Mens rea is not always required
Some offences are classified as strict liability – the
prosecution only needs to prove actus reus, but not
that there was intent.
This lowers the burden of proof, so the accused
doesn’t have as many rights as in other criminal
cases. Because of this, strict liability usually only
applies to minor offences.
Strict liability helps reduce the demands on the
Strict Liability Offence
To issue a fine, police only need to prove the driver was
speeding; intent does not matter.
cigarettes/alcohol to a
Whether the seller knew that the buyer was underage does
not matter; if the buyer was under 18, then it is a crime.
What are the implications of strict
There must be a link between the accused’s actions
and the result (injury, etc)
The behaviour of the accused must have actually
led to the criminal act
The Appellant was acquitted of murder but
convicted of manslaughter. The victim was an
18 year-old girl.
The Appellant went to her house and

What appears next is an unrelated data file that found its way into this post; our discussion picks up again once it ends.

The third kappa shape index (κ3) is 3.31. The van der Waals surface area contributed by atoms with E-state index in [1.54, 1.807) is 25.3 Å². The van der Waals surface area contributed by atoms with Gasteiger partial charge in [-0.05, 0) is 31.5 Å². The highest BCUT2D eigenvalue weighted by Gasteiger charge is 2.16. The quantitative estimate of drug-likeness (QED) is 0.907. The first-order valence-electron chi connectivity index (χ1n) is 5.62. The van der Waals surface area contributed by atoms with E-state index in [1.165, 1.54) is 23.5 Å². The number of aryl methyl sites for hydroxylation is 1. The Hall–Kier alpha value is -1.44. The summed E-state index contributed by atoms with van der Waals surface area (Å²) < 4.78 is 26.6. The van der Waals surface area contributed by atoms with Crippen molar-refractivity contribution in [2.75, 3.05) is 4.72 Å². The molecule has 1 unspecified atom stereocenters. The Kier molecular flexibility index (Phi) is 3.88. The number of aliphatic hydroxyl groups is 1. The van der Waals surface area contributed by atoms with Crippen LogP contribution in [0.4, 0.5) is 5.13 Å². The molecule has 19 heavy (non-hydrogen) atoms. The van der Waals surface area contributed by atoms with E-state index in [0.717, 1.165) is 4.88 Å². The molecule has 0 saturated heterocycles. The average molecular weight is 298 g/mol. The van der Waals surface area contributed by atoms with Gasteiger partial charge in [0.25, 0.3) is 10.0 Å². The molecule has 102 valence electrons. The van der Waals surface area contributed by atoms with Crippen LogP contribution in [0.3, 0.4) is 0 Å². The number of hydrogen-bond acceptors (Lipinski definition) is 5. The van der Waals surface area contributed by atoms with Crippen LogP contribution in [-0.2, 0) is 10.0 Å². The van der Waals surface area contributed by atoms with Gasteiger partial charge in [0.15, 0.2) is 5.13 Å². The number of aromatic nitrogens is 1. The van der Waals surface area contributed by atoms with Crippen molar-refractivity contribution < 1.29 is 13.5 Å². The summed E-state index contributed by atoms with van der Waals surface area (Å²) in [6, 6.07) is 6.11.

attempted to rape the victim and inflicted
serious wounds. The victim collapsed and was
taken to the hospital.
Because of her religious beliefs, the victim
refused a life saving blood transfusion and
died as a result.
The judge instructed the jury that they could
find that Appellant was the operative or
substantial cause of death and convict on
The Appellant appealed, arguing that
because the victim refused life saving
medical treatment, his conviction for
manslaughter should be overturned.
Do you agree with the instructions to the jury?
The appeal failed.
He who inflicts a wound or injury which results
in death cannot excuse himself by pleading
that his victim could have avoided death by
taking better care of himself/herself.
A man who does a wrongful act is morally
responsible for the natural and probable
consequences of that act.
It has long been the policy of the law that
those who use violence on other people must
take their victims as they find them
Even though the acts of a hospital or the
victim themselves might be the actual cause
of death, a defendant’s act was the
operative cause and thus he can be held
If at the time of death the original
wound is still the operating cause
and a substantial cause, then the
death can properly be said to be
the result of the wound, albeit that
some other cause of death is also
Synopsis of Rule of Law
Other cases to investigate
March v Stramare (1991)
R v Cheshire (1991)